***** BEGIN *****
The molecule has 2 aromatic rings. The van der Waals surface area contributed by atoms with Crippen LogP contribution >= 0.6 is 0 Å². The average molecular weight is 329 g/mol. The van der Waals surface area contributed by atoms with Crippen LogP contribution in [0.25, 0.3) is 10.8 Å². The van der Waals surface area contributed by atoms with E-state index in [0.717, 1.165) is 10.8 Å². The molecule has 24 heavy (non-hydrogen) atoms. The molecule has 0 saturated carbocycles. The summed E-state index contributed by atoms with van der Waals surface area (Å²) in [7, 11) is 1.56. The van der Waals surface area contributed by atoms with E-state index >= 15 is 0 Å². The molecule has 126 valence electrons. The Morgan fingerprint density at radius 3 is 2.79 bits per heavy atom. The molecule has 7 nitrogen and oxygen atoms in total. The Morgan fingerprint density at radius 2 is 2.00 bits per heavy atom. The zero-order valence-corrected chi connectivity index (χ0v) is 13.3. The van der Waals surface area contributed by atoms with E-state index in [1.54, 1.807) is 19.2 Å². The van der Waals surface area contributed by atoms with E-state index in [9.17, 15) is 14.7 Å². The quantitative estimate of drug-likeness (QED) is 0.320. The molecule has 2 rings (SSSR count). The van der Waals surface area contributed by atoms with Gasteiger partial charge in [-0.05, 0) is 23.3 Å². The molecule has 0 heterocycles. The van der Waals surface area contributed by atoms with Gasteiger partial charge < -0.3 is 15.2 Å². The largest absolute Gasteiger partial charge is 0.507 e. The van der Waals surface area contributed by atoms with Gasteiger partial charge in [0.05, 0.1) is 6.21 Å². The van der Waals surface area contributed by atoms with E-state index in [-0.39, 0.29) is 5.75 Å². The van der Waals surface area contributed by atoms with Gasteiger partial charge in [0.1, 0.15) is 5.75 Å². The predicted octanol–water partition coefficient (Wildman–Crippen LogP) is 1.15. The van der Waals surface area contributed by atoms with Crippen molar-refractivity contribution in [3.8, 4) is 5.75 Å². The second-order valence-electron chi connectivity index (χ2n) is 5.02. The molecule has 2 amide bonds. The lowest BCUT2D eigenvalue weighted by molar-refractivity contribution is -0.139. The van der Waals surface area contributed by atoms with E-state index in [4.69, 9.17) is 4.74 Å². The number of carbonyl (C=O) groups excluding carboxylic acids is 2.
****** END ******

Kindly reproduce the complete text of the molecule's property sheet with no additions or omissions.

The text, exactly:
The molecule has 2 aromatic rings. The van der Waals surface area contributed by atoms with Crippen LogP contribution >= 0.6 is 0 Å². The average molecular weight is 329 g/mol. The van der Waals surface area contributed by atoms with Crippen LogP contribution in [0.25, 0.3) is 10.8 Å². The van der Waals surface area contributed by atoms with E-state index in [0.717, 1.165) is 10.8 Å². The molecule has 24 heavy (non-hydrogen) atoms. The molecule has 0 saturated carbocycles. The summed E-state index contributed by atoms with van der Waals surface area (Å²) in [7, 11) is 1.56. The van der Waals surface area contributed by atoms with E-state index >= 15 is 0 Å². The molecule has 126 valence electrons. The Morgan fingerprint density at radius 3 is 2.79 bits per heavy atom. The molecule has 7 nitrogen and oxygen atoms in total. The Morgan fingerprint density at radius 2 is 2.00 bits per heavy atom. The zero-order valence-corrected chi connectivity index (χ0v) is 13.3. The van der Waals surface area contributed by atoms with E-state index in [1.54, 1.807) is 19.2 Å². The van der Waals surface area contributed by atoms with E-state index in [9.17, 15) is 14.7 Å². The quantitative estimate of drug-likeness (QED) is 0.320. The molecule has 2 rings (SSSR count). The van der Waals surface area contributed by atoms with Gasteiger partial charge in [-0.05, 0) is 23.3 Å². The molecule has 0 heterocycles. The van der Waals surface area contributed by atoms with Gasteiger partial charge < -0.3 is 15.2 Å². The largest absolute Gasteiger partial charge is 0.507 e. The van der Waals surface area contributed by atoms with Gasteiger partial charge in [0.05, 0.1) is 6.21 Å². The van der Waals surface area contributed by atoms with E-state index in [-0.39, 0.29) is 5.75 Å². The van der Waals surface area contributed by atoms with Gasteiger partial charge in [0.1, 0.15) is 5.75 Å². The predicted octanol–water partition coefficient (Wildman–Crippen LogP) is 1.15. The van der Waals surface area contributed by atoms with Crippen molar-refractivity contribution in [3.8, 4) is 5.75 Å². The second-order valence-electron chi connectivity index (χ2n) is 5.02. The molecule has 2 amide bonds. The lowest BCUT2D eigenvalue weighted by molar-refractivity contribution is -0.139. The van der Waals surface area contributed by atoms with E-state index in [4.69, 9.17) is 4.74 Å². The number of carbonyl (C=O) groups excluding carboxylic acids is 2.